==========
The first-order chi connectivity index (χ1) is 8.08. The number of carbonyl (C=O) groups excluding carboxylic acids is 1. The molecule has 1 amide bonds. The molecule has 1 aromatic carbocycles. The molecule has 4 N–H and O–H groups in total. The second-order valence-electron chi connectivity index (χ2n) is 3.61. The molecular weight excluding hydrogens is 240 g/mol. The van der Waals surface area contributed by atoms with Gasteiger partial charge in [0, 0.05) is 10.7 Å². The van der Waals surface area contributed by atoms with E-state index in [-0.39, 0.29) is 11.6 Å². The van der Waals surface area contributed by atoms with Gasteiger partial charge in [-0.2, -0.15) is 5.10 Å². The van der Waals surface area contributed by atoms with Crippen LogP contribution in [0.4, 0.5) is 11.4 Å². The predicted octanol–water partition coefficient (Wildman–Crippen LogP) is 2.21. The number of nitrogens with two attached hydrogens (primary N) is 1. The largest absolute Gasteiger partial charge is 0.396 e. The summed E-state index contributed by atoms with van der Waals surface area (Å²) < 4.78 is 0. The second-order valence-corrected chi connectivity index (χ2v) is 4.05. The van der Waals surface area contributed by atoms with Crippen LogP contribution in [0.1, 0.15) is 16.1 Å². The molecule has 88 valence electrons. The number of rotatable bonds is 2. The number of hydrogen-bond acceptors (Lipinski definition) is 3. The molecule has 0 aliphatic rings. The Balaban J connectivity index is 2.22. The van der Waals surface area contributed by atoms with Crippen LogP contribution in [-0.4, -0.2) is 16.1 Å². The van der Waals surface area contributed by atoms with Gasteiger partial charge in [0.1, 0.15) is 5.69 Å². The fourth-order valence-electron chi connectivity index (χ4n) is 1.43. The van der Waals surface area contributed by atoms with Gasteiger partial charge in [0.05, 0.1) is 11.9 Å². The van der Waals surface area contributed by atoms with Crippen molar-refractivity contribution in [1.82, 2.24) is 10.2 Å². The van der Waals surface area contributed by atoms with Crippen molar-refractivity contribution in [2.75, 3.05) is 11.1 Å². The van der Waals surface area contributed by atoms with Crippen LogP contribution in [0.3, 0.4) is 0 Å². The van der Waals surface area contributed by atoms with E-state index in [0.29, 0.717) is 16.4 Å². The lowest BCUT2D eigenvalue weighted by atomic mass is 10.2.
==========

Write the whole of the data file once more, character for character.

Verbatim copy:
The first-order chi connectivity index (χ1) is 8.08. The number of carbonyl (C=O) groups excluding carboxylic acids is 1. The molecule has 1 amide bonds. The molecule has 1 aromatic carbocycles. The molecule has 4 N–H and O–H groups in total. The second-order valence-electron chi connectivity index (χ2n) is 3.61. The molecular weight excluding hydrogens is 240 g/mol. The van der Waals surface area contributed by atoms with Gasteiger partial charge in [0, 0.05) is 10.7 Å². The van der Waals surface area contributed by atoms with E-state index in [-0.39, 0.29) is 11.6 Å². The van der Waals surface area contributed by atoms with Gasteiger partial charge in [-0.2, -0.15) is 5.10 Å². The van der Waals surface area contributed by atoms with Crippen LogP contribution in [0.4, 0.5) is 11.4 Å². The predicted octanol–water partition coefficient (Wildman–Crippen LogP) is 2.21. The number of nitrogens with two attached hydrogens (primary N) is 1. The largest absolute Gasteiger partial charge is 0.396 e. The summed E-state index contributed by atoms with van der Waals surface area (Å²) < 4.78 is 0. The second-order valence-corrected chi connectivity index (χ2v) is 4.05. The van der Waals surface area contributed by atoms with Crippen LogP contribution in [0.1, 0.15) is 16.1 Å². The molecule has 88 valence electrons. The number of rotatable bonds is 2. The number of hydrogen-bond acceptors (Lipinski definition) is 3. The molecule has 0 aliphatic rings. The Balaban J connectivity index is 2.22. The van der Waals surface area contributed by atoms with Crippen LogP contribution in [-0.4, -0.2) is 16.1 Å². The van der Waals surface area contributed by atoms with Gasteiger partial charge in [0.1, 0.15) is 5.69 Å². The fourth-order valence-electron chi connectivity index (χ4n) is 1.43. The van der Waals surface area contributed by atoms with Gasteiger partial charge in [0.05, 0.1) is 11.9 Å². The van der Waals surface area contributed by atoms with Crippen molar-refractivity contribution in [1.82, 2.24) is 10.2 Å². The van der Waals surface area contributed by atoms with Crippen molar-refractivity contribution in [2.75, 3.05) is 11.1 Å². The van der Waals surface area contributed by atoms with Crippen LogP contribution in [0.3, 0.4) is 0 Å². The van der Waals surface area contributed by atoms with E-state index in [0.29, 0.717) is 16.4 Å². The lowest BCUT2D eigenvalue weighted by atomic mass is 10.2.